Mobile Suit Breakdown: the Gundam Anime Podcast
A Companion Podcast for All 40 Years of Gundam
MSB is a weekly Gundam podcast for new fans, old fans, and not yet fans. Nina (a Gundam first-timer) and Thom (a lifelong Gundam fan) analyze, review, and research all 40-years of the iconic sci-fi anime mega-franchise Mobile Suit Gundam in the order it was made. We research its influences, examine its themes, and discuss how each piece of the Gundam canon fits within the changing context in Japan and the world, from 1979 to today. Part history podcast, part discussion podcast, all Gundam podcast.

On the (Space) Road Again

Gundam Ep. 4: Escape from Luna II? But we just got here!

Show Notes

On this episode: space-refugees, soldiers as police, cultural changes in the Japanese post-war period, the "granddaddy" of anime, and anime history and aesthetics.

To learn more about Japan's response to the Indochina Refugee Crisis, check out these articles:

Havens, Thomas R.H. “Japan's Response to the Indochinese Refugee Crisis.” Southeast Asian Journal of Social Science, vol. 18, no. 1, 1990, pp. 166–181. JSTOR, JSTOR, www.jstor.org/stable/24491760.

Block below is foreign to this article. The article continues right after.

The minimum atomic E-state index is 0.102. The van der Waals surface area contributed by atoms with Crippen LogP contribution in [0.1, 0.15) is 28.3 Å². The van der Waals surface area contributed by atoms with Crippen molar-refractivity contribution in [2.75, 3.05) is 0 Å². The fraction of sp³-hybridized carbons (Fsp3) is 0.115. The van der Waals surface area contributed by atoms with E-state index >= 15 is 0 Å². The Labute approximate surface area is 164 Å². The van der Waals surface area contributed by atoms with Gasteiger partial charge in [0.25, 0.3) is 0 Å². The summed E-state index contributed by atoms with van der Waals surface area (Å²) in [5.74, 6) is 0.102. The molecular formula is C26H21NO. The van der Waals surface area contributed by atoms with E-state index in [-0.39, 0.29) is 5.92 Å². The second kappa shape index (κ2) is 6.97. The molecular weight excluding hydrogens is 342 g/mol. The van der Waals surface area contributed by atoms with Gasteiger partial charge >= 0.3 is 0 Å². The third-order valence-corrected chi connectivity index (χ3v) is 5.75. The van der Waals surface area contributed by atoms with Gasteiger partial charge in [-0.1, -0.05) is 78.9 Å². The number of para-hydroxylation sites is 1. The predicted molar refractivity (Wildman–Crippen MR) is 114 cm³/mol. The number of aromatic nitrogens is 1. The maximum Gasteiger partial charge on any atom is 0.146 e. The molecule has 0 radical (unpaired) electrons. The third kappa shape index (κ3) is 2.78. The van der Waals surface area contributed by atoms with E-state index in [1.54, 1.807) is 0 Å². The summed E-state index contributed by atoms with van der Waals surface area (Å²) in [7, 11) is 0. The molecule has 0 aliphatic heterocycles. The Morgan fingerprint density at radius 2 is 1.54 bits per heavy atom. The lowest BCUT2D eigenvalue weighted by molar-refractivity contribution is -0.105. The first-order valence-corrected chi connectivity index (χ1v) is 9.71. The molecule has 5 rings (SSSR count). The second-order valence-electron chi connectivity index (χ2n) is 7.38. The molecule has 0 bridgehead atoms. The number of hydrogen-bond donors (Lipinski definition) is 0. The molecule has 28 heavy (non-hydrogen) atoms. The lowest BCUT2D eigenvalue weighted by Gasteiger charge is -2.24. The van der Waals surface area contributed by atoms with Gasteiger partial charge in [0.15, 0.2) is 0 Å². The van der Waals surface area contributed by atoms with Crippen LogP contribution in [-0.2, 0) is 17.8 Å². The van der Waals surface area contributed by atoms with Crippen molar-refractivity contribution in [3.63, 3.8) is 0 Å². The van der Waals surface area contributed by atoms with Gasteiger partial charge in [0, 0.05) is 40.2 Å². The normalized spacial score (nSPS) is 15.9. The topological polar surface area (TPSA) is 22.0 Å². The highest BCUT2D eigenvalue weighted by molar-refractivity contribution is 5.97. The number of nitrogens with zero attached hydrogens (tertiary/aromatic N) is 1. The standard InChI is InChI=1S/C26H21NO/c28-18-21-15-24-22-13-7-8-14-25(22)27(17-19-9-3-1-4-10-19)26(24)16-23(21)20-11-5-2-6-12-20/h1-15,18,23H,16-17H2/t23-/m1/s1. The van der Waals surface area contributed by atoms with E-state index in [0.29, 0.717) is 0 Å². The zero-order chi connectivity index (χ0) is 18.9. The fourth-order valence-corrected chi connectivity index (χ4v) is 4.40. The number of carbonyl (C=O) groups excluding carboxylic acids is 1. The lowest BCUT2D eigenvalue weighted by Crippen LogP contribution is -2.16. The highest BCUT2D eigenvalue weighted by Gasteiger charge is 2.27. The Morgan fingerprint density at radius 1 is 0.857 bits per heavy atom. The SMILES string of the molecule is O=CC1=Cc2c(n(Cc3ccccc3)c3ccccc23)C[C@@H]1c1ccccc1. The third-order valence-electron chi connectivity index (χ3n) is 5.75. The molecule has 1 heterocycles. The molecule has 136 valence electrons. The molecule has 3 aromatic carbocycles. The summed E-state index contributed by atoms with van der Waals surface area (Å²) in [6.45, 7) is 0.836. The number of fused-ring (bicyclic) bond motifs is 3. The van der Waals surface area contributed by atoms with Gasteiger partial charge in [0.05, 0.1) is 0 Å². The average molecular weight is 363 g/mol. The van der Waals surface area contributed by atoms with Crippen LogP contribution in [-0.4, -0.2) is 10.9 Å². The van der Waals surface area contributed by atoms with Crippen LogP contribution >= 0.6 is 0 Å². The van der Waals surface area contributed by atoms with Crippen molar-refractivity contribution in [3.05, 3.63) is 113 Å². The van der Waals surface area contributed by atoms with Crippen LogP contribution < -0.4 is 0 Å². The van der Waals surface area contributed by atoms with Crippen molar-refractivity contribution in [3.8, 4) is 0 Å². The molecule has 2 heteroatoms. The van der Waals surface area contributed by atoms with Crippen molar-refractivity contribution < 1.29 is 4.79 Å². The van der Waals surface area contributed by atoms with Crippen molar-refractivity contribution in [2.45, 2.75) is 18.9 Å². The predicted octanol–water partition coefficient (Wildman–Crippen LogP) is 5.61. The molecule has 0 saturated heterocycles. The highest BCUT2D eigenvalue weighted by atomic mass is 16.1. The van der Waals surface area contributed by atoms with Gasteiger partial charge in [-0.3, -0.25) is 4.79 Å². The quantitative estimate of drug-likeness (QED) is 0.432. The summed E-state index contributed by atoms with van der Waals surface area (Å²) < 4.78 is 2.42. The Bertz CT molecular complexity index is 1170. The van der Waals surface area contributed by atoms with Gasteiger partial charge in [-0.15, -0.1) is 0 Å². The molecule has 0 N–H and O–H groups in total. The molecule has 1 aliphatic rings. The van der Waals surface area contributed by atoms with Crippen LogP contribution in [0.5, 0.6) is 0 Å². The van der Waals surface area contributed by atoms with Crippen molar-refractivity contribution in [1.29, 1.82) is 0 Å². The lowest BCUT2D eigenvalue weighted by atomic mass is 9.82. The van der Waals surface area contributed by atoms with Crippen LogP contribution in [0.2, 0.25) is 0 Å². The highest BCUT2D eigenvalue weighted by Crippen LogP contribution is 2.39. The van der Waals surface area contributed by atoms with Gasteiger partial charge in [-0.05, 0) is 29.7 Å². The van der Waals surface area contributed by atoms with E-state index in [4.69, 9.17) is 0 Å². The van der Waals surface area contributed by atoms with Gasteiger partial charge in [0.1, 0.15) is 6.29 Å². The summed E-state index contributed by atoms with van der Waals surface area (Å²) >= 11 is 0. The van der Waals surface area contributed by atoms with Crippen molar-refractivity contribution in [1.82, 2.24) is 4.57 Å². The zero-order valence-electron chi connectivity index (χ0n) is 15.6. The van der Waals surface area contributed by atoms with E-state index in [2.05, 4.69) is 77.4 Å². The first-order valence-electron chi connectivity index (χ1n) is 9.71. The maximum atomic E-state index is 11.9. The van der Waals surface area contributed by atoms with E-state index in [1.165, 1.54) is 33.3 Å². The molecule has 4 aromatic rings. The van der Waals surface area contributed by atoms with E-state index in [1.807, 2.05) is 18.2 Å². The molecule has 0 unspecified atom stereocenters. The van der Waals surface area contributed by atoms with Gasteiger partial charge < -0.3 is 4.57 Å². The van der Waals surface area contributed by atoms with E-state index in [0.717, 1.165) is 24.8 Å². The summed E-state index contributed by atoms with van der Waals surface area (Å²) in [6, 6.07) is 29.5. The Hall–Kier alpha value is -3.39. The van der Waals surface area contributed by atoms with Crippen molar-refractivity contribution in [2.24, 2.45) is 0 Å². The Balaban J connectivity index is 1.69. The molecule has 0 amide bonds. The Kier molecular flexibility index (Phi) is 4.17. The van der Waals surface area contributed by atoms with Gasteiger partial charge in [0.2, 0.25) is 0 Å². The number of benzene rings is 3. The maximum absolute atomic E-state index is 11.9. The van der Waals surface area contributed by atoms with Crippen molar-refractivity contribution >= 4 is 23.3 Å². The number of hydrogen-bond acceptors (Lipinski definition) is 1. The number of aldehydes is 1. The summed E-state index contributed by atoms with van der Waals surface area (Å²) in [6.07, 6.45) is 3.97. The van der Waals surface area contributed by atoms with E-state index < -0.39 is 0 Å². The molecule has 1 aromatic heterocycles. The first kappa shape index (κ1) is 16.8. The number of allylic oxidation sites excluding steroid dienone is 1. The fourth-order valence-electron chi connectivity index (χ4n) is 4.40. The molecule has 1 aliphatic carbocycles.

Wain, Barry. "The Indochina Refugee Crisis." Foreign Affairs, Council on Foreign Relations, Fall 1979. Web. 21 Sept. 2018. https://www.foreignaffairs.com/articles/cambodia/1979-09-01/indochina-refugee-crisis

I'm not posting links to photos of soldiers and civilians from the Vietnam War years, because there are hundreds and it's depressing, but a Google image search will quickly show you what we mean if you're unfamiliar with photography of the period.

In the US, when we learn about Japanese history it is usually in the context of WWII. For a great overview of Japan in the post-war period, check out this book:

Hane, Mikiso. Eastern Phoenix: Japan since 1945. Westview Press, 1998.

Wikipedia has an extensive overview of anime (with a great bibliography of further reading!). I also enjoyed the two books below. The first, on the history of Might Atom/Astroboy, is written by Frederick L. Schodt who also translated the Gundam novels Tomino wrote between first Gundam and the compilation movies. The second provides some analysis of anime aesthetics and philosophy which I didn't always agree with but did find interesting.

Schodt, Frederik L. The Astro Boy Essays: Osamu Tezuka, Mighty Atom, and the Manga/Anime Revolution. Calif., 2007.

Brophy, Philip. 100 Anime. BFI Publishing, 2006.

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The intro music is WASP by Misha Dioxin, and the outro is Long Way Home by Spinning Ratio, both licensed under Creative Commons CC BY 4.0 license. Both have been edited for length.

Mobile Suit Breakdown provides critical commentary and is protected by the Fair Use clause of the United States Copyright law. All Gundam content is copyright and/or trademark of Sunrise Inc., Bandai, or its original creator. Mobile Suit Breakdown is in no way affiliated with or endorsed by Sunrise Inc. or Bandai or any of its subsidiaries, employees, or associates and makes no claim to own Gundam or any of the copyrights or trademarks related to it.

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